Sounds awesome. I agree it's a shame too many places are so stuck up as to not understand that your IT staff usually has some period of downtime, and they need something to do during that downtime that isn't "more work".


    As I read it, the other staff was playing from home.

    Comment deletion is getting a bit out hand here. I made a comment earlier, not offensive, not spam, not "frist", but a (IMHO) humorous jab at a type in the article. Now it has been deleted and the typo corrected.

    **From Mark** IMHO, I see "typo alert" as being more of an FYI rather than an actual discourse. Not spam, not offensive at all (I admit - I can't grammar at times which is why I ask Alex/Remy to read my stuff, but hey, things get missed in the 900+ word range) and believe me, I appreciate the heads' up...it just, to me, was a quick note unrelated to the main thread, hence moderation.
  • anonymous 2012-11-01 10:48
    TRWTF is that the submitter's company refers to rack position 1 as "row 1". Don't they have multiple rows of racks?

    TRRWTF is that the submitter's company calls the top position of the rack position 1. Don't they load the rack from the bottom up?
  • phuzz 2012-11-01 10:50
    I used to work at a company that built PCs (and laptops and servers). In the corner, near the server build team were the guys who created the installs for the machines we built, and for some reason, they had their own ADSL connection for 'testing'.
    With a bit of sweet talking we got them to drop us an ethernet cable connected to said connection, and finding enough spare parts to create a spare computer is pretty easy when you're just next to a warehouse full of parts, with a slack inventory system.

    That little web connection stopped me from going mad from boredom for many a week.
  • Mark Bowytz 2012-11-01 11:13
    anonymous:
    TRWTF is that the submitter's company refers to rack position 1 as "row 1". Don't they have multiple rows of racks?

    TRRWTF is that the submitter's company calls the top position of the rack position 1. Don't they load the rack from the bottom up?


    Funny you mention - I thought the same and asked for clarification/confirmation - nope, that's how it was.
  • eVil 2012-11-01 11:13
    Abico:
    the beholder:
    Abico:
    the beholder:
    Unicorn #8157:
    Best. Job. Ever.
    I agree. The real WTF in this story is that this isn't more common throughout the industry.

    Yeahhhh, that's it. Uncommon. That's what it is......
    I never said it is uncommon, just not as common as it could be

    And I'm saying, just because you don't see it doesn't mean it's not more common than you think.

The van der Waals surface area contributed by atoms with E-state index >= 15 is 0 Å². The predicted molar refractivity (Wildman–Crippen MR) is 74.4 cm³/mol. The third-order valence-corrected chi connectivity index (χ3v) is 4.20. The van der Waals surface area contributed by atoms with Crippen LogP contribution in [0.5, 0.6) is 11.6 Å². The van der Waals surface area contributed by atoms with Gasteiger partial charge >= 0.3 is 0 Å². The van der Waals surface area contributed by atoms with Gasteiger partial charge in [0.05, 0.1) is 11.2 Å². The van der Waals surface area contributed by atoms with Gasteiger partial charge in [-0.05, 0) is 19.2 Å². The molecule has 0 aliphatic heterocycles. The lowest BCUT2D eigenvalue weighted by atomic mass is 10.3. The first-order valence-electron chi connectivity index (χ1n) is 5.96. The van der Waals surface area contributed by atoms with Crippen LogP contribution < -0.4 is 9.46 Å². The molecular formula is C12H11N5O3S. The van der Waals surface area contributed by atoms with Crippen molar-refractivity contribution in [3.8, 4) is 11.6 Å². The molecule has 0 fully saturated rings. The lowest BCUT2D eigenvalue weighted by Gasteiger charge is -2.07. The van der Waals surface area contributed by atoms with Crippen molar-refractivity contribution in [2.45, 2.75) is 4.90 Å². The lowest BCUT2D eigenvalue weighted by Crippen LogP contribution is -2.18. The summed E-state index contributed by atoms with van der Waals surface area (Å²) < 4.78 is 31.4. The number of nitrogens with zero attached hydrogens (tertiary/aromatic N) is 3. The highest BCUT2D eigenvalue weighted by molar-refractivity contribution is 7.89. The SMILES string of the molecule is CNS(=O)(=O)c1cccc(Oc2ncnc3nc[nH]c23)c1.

And I keep telling you, you fly boys crack me up!
  • Floozy 2012-11-01 11:16
    Uhh... either its extremely common to have a jeff and ryan in those exact same positions and have a similar setup... or this was from my company!

    Though its probably coincidence...
  • DJ 2012-11-01 11:17
    Ahh Unreal Tournament , those were the days.. Hope they bring out a new one soon.
  • Lafcadio 2012-11-01 11:19
    We had a public game server at a company I worked for. IT management knew about it and tacitly allowed it.

    Until the day we banned some script kiddie asshole who turned around and DOSed us and took down network connectivity for our entire research park. Bye-bye server.
  • Harrow 2012-11-01 11:29
    ObiWayneKenobi:
    I've even heard legends of development teams that played MMORPGs when they had finished projects and had nothing major going on.
    The pioneer computer games -- Spacewar, Animal, Adventure, Zork, Rogue -- were written by development teams that had finished projects and had nothing major going on.

    -Harrow.
  • Sebastian Buchanan 2012-11-01 11:33
    Sorry but just because everyone else is in on it doesn't make it right. I would have immediately started looking for another job as well as perhaps making anonymous tip off to the police.

    That aside, how did he know it was Jeff on the other-end of the phone? It could have been a hacker impersonating Jeff and getting him to identify where the servers were so that he could create a backdoor into the building.

    It has all the elements of social engineering:
    -out of the blue call
    -someone identifying themselves as an employee who just needs a quick favor
    -jovial
    -strange request from wrong person
    -person doesn't seem to know their way round the server room
    -strange box hidden away

    Sorry but he should have at the very least demanded the request be sent in email (if he really is the email administrator that shouldn't be a problem), NOT over the phone. Phones are what hackers mainly use. The email woudl need proper authorization through digital signing to make sure it was the actual email administrator. Of course I would have been tempted to demand the admin come round in person (with security pass) for such an odd request.

    Note that if the request is fairly ordinary and common there is no problem, it's only odd requests like the above.
  • OldCoder 2012-11-01 12:03
    Sebastian Buchanan:
    Sorry but just because everyone else is in on it doesn't make it right. I would have immediately started looking for another job as well as perhaps making anonymous tip off to the police.